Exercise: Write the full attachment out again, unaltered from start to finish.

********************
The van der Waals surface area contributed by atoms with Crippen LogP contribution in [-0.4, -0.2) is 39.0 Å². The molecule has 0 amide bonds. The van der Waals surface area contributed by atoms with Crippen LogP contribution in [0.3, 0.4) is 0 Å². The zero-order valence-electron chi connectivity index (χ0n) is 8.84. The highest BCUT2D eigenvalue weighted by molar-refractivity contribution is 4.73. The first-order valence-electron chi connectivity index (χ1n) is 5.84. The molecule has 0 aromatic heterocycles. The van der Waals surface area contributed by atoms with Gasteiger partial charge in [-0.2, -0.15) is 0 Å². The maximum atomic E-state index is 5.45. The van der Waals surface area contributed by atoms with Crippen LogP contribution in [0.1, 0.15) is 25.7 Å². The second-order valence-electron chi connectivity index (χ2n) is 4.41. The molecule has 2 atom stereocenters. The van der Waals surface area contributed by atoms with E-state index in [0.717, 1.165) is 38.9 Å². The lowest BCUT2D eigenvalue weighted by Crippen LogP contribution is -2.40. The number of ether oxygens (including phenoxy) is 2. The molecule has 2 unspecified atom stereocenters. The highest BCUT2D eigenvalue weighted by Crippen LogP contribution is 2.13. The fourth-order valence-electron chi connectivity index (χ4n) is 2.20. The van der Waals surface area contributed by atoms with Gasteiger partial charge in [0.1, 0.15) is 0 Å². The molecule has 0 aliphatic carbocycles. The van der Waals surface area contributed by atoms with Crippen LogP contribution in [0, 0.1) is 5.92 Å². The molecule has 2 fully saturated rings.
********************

The van der Waals surface area contributed by atoms with Crippen LogP contribution in [-0.4, -0.2) is 39.0 Å². The molecule has 0 amide bonds. The van der Waals surface area contributed by atoms with Crippen LogP contribution in [0.3, 0.4) is 0 Å². The zero-order valence-electron chi connectivity index (χ0n) is 8.84. The highest BCUT2D eigenvalue weighted by molar-refractivity contribution is 4.73. The first-order valence-electron chi connectivity index (χ1n) is 5.84. The molecule has 0 aromatic heterocycles. The van der Waals surface area contributed by atoms with Gasteiger partial charge in [-0.2, -0.15) is 0 Å². The maximum atomic E-state index is 5.45. The van der Waals surface area contributed by atoms with Crippen LogP contribution in [0.1, 0.15) is 25.7 Å². The second-order valence-electron chi connectivity index (χ2n) is 4.41. The molecule has 2 atom stereocenters. The van der Waals surface area contributed by atoms with E-state index in [0.717, 1.165) is 38.9 Å². The lowest BCUT2D eigenvalue weighted by Crippen LogP contribution is -2.40. The number of ether oxygens (including phenoxy) is 2. The molecule has 2 unspecified atom stereocenters. The highest BCUT2D eigenvalue weighted by Crippen LogP contribution is 2.13. The fourth-order valence-electron chi connectivity index (χ4n) is 2.20. The van der Waals surface area contributed by atoms with Gasteiger partial charge in [0.1, 0.15) is 0 Å². The molecule has 0 aliphatic carbocycles. The van der Waals surface area contributed by atoms with Crippen LogP contribution in [0, 0.1) is 5.92 Å². The molecule has 2 fully saturated rings.